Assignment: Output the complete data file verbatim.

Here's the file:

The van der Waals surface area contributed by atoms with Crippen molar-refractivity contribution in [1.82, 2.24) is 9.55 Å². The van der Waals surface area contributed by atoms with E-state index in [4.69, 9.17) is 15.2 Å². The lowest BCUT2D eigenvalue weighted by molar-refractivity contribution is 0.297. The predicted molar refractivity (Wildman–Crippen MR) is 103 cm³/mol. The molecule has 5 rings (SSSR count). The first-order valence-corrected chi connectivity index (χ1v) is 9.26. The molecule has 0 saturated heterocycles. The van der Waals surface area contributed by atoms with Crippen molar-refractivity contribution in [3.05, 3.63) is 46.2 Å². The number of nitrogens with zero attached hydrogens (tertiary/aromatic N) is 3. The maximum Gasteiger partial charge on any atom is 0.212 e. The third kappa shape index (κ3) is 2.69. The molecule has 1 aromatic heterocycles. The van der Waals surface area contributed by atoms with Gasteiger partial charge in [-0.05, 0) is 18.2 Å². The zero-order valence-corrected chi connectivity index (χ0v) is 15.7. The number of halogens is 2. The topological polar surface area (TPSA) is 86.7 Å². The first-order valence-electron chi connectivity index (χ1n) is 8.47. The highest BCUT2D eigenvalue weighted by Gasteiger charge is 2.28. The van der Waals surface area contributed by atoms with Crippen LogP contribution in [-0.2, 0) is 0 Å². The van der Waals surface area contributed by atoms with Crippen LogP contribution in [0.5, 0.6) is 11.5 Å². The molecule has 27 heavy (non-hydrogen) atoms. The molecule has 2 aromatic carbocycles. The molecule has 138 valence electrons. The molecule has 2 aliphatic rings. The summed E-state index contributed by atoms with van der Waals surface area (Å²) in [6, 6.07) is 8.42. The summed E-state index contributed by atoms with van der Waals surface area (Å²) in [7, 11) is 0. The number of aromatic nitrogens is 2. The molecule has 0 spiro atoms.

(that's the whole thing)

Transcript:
The van der Waals surface area contributed by atoms with Crippen molar-refractivity contribution in [1.82, 2.24) is 9.55 Å². The van der Waals surface area contributed by atoms with E-state index in [4.69, 9.17) is 15.2 Å². The lowest BCUT2D eigenvalue weighted by molar-refractivity contribution is 0.297. The predicted molar refractivity (Wildman–Crippen MR) is 103 cm³/mol. The molecule has 5 rings (SSSR count). The first-order valence-corrected chi connectivity index (χ1v) is 9.26. The molecule has 0 saturated heterocycles. The van der Waals surface area contributed by atoms with Crippen molar-refractivity contribution in [3.05, 3.63) is 46.2 Å². The number of nitrogens with zero attached hydrogens (tertiary/aromatic N) is 3. The maximum Gasteiger partial charge on any atom is 0.212 e. The third kappa shape index (κ3) is 2.69. The molecule has 1 aromatic heterocycles. The van der Waals surface area contributed by atoms with Gasteiger partial charge in [-0.05, 0) is 18.2 Å². The zero-order valence-corrected chi connectivity index (χ0v) is 15.7. The number of halogens is 2. The topological polar surface area (TPSA) is 86.7 Å². The first-order valence-electron chi connectivity index (χ1n) is 8.47. The highest BCUT2D eigenvalue weighted by Gasteiger charge is 2.28. The van der Waals surface area contributed by atoms with Crippen LogP contribution in [-0.2, 0) is 0 Å². The van der Waals surface area contributed by atoms with Crippen LogP contribution in [0.5, 0.6) is 11.5 Å². The molecule has 27 heavy (non-hydrogen) atoms. The molecule has 2 aromatic carbocycles. The molecule has 138 valence electrons. The molecule has 2 aliphatic rings. The summed E-state index contributed by atoms with van der Waals surface area (Å²) in [6, 6.07) is 8.42. The summed E-state index contributed by atoms with van der Waals surface area (Å²) in [7, 11) is 0. The number of aromatic nitrogens is 2. The molecule has 0 spiro atoms.